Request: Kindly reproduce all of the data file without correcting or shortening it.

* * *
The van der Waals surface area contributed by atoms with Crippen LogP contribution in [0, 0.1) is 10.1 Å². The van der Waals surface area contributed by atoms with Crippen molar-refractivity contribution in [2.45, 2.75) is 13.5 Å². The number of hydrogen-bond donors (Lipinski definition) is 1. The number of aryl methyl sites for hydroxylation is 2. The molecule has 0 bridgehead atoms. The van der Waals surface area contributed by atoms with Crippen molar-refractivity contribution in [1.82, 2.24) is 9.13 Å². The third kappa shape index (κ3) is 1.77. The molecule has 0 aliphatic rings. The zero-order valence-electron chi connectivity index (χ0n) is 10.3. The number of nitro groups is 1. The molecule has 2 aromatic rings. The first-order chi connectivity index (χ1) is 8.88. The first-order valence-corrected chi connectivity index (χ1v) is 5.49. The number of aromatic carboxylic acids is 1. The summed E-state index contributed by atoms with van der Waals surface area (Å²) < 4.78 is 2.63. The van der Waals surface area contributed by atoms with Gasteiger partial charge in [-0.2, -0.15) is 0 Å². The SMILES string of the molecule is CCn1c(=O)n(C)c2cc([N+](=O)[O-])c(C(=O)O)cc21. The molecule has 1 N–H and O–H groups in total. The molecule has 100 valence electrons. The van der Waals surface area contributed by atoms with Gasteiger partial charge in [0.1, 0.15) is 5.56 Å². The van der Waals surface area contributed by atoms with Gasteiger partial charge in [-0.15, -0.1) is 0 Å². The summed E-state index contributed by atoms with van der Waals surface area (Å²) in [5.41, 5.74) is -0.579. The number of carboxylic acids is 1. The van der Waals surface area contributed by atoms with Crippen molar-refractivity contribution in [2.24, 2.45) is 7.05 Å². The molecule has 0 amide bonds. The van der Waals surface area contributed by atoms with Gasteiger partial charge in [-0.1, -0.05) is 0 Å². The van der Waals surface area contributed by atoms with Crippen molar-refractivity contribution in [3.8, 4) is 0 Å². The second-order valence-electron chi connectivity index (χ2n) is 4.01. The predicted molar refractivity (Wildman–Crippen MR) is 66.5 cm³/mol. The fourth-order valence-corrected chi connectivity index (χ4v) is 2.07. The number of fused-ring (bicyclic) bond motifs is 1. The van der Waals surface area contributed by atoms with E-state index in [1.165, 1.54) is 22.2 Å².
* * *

The van der Waals surface area contributed by atoms with Crippen LogP contribution in [0, 0.1) is 10.1 Å². The van der Waals surface area contributed by atoms with Crippen molar-refractivity contribution in [2.45, 2.75) is 13.5 Å². The number of hydrogen-bond donors (Lipinski definition) is 1. The number of aryl methyl sites for hydroxylation is 2. The molecule has 0 bridgehead atoms. The van der Waals surface area contributed by atoms with Crippen molar-refractivity contribution in [1.82, 2.24) is 9.13 Å². The third kappa shape index (κ3) is 1.77. The molecule has 0 aliphatic rings. The zero-order valence-electron chi connectivity index (χ0n) is 10.3. The number of nitro groups is 1. The molecule has 2 aromatic rings. The first-order chi connectivity index (χ1) is 8.88. The first-order valence-corrected chi connectivity index (χ1v) is 5.49. The number of aromatic carboxylic acids is 1. The summed E-state index contributed by atoms with van der Waals surface area (Å²) < 4.78 is 2.63. The van der Waals surface area contributed by atoms with Gasteiger partial charge in [-0.2, -0.15) is 0 Å². The SMILES string of the molecule is CCn1c(=O)n(C)c2cc([N+](=O)[O-])c(C(=O)O)cc21. The molecule has 1 N–H and O–H groups in total. The molecule has 100 valence electrons. The van der Waals surface area contributed by atoms with Gasteiger partial charge in [0.1, 0.15) is 5.56 Å². The van der Waals surface area contributed by atoms with Gasteiger partial charge in [-0.15, -0.1) is 0 Å². The summed E-state index contributed by atoms with van der Waals surface area (Å²) in [5.41, 5.74) is -0.579. The number of carboxylic acids is 1. The van der Waals surface area contributed by atoms with Crippen molar-refractivity contribution in [2.24, 2.45) is 7.05 Å². The molecule has 0 amide bonds. The van der Waals surface area contributed by atoms with Gasteiger partial charge in [-0.1, -0.05) is 0 Å². The van der Waals surface area contributed by atoms with Crippen molar-refractivity contribution in [3.8, 4) is 0 Å². The second-order valence-electron chi connectivity index (χ2n) is 4.01. The predicted molar refractivity (Wildman–Crippen MR) is 66.5 cm³/mol. The fourth-order valence-corrected chi connectivity index (χ4v) is 2.07. The number of fused-ring (bicyclic) bond motifs is 1. The van der Waals surface area contributed by atoms with E-state index in [1.165, 1.54) is 22.2 Å².